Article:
Why can I never finish what I start? Especially when I sign up for online classes and books and courses. Is it fear? And how can I motivate myself to finish something I start?
I have a confession to make. I’m have a mild case of tsundoku, which is the practice of buying books, piling them on bookshelves, dressers, desks, even the floor, but not reading them. I say “mild” because I’ve actually started reading almost every book that’s passed through my front door. I just haven’t finished them. (Ironic, perhaps, considering I admitted loving everything about the book publication process in last week’s post…)
I can’t make out a pattern to why I finish some and not others. Most of the time, I don’t have any reason for stopping partway through. Occasionally, the material wasn’t interesting enough to hold my attention. Perhaps it was too slow, too repetitive, too easy. Sometimes, the content was over my head. Too fast, too technical, too hard.
If you recall psychologist Mihaly Cziksentmihalyi’s Experience Fluctuation Model (which I described in an earlier Dear Bubbles “Keeping it Fresh” post), this should come as no surprise. In order to experience flow during an activity like reading, taking a class, or photography, a high skill level and high challenge level must coexist. If the balance of skill level and challenge level is off—too high or low—feelings of apathy, boredom, and anxiety can materialize.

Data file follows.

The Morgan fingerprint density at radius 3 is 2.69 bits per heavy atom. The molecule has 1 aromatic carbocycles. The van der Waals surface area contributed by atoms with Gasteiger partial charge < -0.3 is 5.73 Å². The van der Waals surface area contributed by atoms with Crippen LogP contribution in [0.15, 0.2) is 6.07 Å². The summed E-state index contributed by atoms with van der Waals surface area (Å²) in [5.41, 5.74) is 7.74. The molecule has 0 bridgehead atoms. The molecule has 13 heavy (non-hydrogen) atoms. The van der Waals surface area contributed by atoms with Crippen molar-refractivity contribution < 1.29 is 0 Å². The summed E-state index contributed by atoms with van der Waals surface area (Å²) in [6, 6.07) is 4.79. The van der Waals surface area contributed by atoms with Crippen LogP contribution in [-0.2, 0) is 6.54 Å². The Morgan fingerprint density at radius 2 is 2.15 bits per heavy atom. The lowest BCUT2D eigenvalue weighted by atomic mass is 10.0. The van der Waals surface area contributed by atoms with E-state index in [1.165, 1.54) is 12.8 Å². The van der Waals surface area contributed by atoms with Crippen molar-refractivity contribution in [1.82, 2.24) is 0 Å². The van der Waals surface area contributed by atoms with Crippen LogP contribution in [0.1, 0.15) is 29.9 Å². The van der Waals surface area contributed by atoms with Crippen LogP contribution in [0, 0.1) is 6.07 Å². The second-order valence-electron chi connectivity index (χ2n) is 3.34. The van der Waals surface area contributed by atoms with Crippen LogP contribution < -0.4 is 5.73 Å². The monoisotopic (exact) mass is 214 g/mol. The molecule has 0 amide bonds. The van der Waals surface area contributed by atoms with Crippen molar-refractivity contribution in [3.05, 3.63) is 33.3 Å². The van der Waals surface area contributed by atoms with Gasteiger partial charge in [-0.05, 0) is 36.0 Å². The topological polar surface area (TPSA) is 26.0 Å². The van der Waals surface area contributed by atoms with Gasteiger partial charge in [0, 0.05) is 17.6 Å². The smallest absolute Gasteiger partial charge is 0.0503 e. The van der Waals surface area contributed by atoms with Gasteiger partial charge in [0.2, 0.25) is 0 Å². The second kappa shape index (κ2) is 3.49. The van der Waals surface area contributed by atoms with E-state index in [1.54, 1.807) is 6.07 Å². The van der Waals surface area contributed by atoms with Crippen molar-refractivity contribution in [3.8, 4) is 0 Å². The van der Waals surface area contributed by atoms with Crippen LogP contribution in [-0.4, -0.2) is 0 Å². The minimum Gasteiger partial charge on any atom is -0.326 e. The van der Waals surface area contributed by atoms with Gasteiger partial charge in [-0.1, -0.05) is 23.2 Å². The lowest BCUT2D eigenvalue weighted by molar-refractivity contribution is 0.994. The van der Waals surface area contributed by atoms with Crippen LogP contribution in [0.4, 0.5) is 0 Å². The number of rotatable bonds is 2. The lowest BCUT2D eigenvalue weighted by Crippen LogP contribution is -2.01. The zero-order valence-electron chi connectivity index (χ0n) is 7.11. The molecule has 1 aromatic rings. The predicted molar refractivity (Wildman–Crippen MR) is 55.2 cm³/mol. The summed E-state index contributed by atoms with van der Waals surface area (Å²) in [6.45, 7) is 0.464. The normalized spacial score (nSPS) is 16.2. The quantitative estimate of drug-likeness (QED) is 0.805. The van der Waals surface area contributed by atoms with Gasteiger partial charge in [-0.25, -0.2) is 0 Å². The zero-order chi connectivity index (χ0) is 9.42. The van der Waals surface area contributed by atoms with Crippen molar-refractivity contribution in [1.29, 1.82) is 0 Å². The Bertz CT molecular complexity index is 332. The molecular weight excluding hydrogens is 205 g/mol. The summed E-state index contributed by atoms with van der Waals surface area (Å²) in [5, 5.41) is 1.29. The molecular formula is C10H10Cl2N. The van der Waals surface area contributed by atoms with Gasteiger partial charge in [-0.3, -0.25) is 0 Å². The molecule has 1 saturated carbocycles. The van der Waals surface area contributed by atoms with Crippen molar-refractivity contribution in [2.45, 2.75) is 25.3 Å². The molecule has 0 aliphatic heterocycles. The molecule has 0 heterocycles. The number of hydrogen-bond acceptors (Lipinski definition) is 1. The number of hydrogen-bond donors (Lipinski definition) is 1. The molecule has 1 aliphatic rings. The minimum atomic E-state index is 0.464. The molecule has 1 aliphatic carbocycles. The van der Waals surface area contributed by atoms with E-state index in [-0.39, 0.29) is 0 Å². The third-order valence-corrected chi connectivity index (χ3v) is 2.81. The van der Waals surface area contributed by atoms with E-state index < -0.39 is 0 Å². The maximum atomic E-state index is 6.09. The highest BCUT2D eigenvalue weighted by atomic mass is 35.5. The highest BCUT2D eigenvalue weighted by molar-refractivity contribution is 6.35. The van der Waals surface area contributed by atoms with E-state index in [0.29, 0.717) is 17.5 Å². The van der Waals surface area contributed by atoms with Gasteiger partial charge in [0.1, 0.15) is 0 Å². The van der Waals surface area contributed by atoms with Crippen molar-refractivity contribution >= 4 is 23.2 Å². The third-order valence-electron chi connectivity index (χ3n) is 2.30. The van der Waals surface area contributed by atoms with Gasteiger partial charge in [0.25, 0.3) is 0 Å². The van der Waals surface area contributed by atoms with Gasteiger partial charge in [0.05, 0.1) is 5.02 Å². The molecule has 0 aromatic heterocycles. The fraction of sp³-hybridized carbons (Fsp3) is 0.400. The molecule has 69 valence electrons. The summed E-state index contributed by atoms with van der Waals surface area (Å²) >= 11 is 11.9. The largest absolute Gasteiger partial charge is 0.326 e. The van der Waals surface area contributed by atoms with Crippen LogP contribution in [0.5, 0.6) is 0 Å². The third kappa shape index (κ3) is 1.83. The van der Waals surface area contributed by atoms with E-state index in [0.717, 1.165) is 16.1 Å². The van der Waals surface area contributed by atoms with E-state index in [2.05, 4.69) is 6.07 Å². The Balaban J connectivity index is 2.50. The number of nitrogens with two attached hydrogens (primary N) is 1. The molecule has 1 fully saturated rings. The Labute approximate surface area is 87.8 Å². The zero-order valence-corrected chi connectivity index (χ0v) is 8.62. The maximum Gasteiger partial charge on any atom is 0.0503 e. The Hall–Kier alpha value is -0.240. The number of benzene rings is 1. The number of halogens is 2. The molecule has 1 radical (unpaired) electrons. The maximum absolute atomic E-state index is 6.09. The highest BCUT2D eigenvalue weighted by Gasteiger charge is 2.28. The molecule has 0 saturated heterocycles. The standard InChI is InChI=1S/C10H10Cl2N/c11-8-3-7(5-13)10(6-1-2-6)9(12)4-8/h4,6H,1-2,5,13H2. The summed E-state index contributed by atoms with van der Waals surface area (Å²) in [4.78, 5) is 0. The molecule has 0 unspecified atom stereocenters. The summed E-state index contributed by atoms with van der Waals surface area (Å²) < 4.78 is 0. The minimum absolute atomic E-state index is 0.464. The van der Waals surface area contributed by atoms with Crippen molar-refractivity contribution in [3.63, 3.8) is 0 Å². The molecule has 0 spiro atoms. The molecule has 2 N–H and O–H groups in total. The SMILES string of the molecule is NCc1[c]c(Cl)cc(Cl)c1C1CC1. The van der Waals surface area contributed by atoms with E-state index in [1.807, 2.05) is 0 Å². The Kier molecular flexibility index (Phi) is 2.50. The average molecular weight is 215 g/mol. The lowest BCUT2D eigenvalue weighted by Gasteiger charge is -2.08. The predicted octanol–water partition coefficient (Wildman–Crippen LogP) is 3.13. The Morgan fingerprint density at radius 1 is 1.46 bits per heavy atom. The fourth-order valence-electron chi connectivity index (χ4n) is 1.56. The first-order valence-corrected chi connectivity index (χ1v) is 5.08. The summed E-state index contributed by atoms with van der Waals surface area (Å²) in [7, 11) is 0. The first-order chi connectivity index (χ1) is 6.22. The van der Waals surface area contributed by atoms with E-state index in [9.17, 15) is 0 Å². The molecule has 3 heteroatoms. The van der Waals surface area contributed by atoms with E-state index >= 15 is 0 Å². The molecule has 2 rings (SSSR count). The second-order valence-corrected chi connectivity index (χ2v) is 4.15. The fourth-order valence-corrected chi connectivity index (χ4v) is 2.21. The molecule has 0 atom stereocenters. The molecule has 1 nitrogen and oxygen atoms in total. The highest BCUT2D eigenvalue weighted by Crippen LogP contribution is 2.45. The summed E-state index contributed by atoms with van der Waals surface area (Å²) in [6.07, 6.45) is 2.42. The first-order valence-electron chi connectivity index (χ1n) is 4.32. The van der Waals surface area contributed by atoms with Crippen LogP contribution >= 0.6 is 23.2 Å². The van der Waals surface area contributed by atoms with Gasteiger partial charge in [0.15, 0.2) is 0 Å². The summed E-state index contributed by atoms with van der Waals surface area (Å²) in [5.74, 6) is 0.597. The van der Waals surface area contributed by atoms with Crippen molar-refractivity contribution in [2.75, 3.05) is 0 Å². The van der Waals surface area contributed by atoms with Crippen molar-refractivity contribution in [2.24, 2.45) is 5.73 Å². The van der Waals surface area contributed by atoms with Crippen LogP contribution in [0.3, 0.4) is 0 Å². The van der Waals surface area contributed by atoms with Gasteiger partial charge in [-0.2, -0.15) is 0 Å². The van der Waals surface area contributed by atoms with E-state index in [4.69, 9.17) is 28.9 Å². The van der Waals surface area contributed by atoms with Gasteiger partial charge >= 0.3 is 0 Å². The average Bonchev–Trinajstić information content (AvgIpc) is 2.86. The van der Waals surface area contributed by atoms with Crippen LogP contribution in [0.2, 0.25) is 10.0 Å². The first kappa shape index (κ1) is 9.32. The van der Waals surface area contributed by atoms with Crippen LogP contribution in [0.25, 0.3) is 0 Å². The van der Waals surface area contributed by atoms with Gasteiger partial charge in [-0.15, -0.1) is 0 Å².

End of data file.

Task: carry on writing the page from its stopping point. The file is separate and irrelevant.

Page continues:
We can push through these emotions, especially if we know when they are likely to occur and are mindful enough of our own behaviors and responses to external stimuli. The Experience Fluctuation Model, though, does not explain why we lose our focus and motivation to continue working through them. It doesn’t explain why I stuff a bookmark (or a tissue, receipt, or old photograph serving as a bookmark) half-way through a perfectly respectable book and rarely come back to it to finish it.